Overeating Is an Abandonment Issue: How to Heal it

I love to eat, and then eat. It’s just the consequences I hate. What’s a potato chip but a prelude to the whole bag? What’s an M&M but a tease for a fistful?

I’ve watched people eat just one cookie and then turn away. I study them as if they are extra terrestrials. They must have cookie flavors lingering in their mouths, right? Then why doesn’t this make them grab for another? And another? I don’t get it.

What I DO get is that food is primal satisfaction. Sucking it down is a reflex, our first reflexive gratification. The flavors and textures of food hit the palate and create an instant sensation – mostly pleasure — quicker then any drug could do. Its succor and nurture help assuage abandonment fear, a primal human emotion that impinges from within whose roots tug all the way back to birth trauma.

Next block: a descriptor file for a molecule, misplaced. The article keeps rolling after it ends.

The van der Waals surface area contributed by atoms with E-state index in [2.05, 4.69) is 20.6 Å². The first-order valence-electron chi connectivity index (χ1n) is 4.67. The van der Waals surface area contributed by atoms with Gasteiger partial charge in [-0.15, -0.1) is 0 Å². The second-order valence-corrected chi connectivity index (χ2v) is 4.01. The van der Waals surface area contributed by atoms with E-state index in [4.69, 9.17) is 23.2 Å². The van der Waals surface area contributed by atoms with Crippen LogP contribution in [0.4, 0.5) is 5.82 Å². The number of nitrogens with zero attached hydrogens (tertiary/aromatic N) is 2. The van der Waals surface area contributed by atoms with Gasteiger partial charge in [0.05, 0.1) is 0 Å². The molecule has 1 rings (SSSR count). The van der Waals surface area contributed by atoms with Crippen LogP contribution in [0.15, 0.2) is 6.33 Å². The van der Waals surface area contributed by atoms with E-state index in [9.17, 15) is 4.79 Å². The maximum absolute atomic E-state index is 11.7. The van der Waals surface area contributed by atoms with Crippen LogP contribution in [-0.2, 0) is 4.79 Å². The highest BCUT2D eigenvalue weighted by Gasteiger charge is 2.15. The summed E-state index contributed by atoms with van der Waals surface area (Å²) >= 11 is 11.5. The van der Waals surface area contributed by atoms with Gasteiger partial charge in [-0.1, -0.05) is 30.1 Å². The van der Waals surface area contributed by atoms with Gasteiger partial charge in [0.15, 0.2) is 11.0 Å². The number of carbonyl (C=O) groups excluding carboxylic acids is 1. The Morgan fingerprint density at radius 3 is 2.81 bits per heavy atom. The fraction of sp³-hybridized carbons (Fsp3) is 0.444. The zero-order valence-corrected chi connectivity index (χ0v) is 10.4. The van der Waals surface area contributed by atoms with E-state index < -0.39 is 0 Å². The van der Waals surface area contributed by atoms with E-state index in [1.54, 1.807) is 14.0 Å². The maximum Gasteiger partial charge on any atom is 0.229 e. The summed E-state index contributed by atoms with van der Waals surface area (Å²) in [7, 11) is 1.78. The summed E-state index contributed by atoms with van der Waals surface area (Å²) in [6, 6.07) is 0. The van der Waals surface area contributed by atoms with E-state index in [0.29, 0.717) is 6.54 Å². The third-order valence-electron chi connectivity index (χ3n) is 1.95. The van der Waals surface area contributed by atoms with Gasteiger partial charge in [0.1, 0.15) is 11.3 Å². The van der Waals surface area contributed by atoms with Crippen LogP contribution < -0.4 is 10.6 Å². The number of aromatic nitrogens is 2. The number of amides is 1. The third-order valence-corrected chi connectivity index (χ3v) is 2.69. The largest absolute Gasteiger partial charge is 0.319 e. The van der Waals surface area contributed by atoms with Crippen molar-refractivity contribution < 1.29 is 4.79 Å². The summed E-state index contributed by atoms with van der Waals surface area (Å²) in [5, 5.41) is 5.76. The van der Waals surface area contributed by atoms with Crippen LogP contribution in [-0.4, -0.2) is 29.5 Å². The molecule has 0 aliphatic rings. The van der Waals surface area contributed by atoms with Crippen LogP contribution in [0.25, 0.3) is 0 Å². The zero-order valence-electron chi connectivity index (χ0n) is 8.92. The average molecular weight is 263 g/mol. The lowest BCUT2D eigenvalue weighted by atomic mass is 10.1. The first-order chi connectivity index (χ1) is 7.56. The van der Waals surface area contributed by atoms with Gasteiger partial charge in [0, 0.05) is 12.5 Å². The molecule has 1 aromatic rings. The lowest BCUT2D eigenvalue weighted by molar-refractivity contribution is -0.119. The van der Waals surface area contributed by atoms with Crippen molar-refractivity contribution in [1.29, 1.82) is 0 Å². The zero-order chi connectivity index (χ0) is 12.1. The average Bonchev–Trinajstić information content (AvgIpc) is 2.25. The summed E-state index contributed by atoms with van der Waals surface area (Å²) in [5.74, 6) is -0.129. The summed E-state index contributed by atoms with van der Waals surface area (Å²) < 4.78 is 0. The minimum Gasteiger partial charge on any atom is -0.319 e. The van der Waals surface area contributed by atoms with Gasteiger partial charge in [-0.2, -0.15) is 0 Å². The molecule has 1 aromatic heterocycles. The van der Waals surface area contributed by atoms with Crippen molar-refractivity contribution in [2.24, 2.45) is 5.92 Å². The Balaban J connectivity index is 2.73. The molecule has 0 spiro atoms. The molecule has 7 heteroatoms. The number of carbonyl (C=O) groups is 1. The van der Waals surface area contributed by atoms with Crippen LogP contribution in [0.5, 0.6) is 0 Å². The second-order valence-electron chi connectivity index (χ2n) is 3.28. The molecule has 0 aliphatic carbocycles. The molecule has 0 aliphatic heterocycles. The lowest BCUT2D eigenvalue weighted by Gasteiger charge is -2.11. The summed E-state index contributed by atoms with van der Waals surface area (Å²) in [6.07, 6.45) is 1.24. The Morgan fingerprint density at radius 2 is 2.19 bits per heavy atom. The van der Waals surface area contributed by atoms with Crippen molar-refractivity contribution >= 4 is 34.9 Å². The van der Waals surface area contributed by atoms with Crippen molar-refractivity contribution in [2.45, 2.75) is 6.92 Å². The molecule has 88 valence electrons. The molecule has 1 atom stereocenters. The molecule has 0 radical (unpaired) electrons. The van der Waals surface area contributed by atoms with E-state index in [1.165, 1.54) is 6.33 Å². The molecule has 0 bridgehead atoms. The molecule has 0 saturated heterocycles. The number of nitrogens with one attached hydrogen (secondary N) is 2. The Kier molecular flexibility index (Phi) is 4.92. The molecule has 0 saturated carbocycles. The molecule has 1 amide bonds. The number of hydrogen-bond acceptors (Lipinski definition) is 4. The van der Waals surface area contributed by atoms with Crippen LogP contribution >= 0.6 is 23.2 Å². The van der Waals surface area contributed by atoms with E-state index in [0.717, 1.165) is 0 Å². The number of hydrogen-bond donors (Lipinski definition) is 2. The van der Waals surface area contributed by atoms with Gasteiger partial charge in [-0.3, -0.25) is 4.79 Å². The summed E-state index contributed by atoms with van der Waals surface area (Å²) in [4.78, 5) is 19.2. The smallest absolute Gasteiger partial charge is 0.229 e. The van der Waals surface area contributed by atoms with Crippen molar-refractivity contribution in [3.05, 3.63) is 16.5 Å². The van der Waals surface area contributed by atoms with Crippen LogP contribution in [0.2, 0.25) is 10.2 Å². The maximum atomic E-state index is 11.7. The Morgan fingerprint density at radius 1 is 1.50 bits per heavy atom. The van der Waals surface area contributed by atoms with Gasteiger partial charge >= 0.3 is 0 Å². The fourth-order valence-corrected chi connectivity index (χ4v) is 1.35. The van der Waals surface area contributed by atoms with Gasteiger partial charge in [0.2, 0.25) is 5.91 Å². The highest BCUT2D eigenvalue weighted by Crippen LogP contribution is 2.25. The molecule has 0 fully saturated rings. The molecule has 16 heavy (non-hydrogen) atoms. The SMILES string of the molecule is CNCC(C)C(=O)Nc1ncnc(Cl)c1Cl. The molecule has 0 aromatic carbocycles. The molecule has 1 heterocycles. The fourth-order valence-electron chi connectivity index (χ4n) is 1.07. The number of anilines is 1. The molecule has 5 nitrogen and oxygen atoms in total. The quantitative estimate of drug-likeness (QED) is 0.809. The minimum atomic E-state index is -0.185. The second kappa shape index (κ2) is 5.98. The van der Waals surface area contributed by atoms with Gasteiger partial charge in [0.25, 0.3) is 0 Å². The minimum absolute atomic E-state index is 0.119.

As adults, we are supposed to be the CEOs of our lives, fully engaged in setting and achieving goals for ourselves, in charge of giving ourselves a good life. This involves the ability to delay immediate gratification in the service of achieving long range goals. If the goal, for example, is to become a doctor, lazing around all day instead of studying only may feel good in the short term, but defeats the purpose of getting through med school. Likewise, if the goal is to lose weight, gorging on pasta may feel pleasurable while it’s going down, but forfeits the more sustaining pleasure of being able to zip up our pants.

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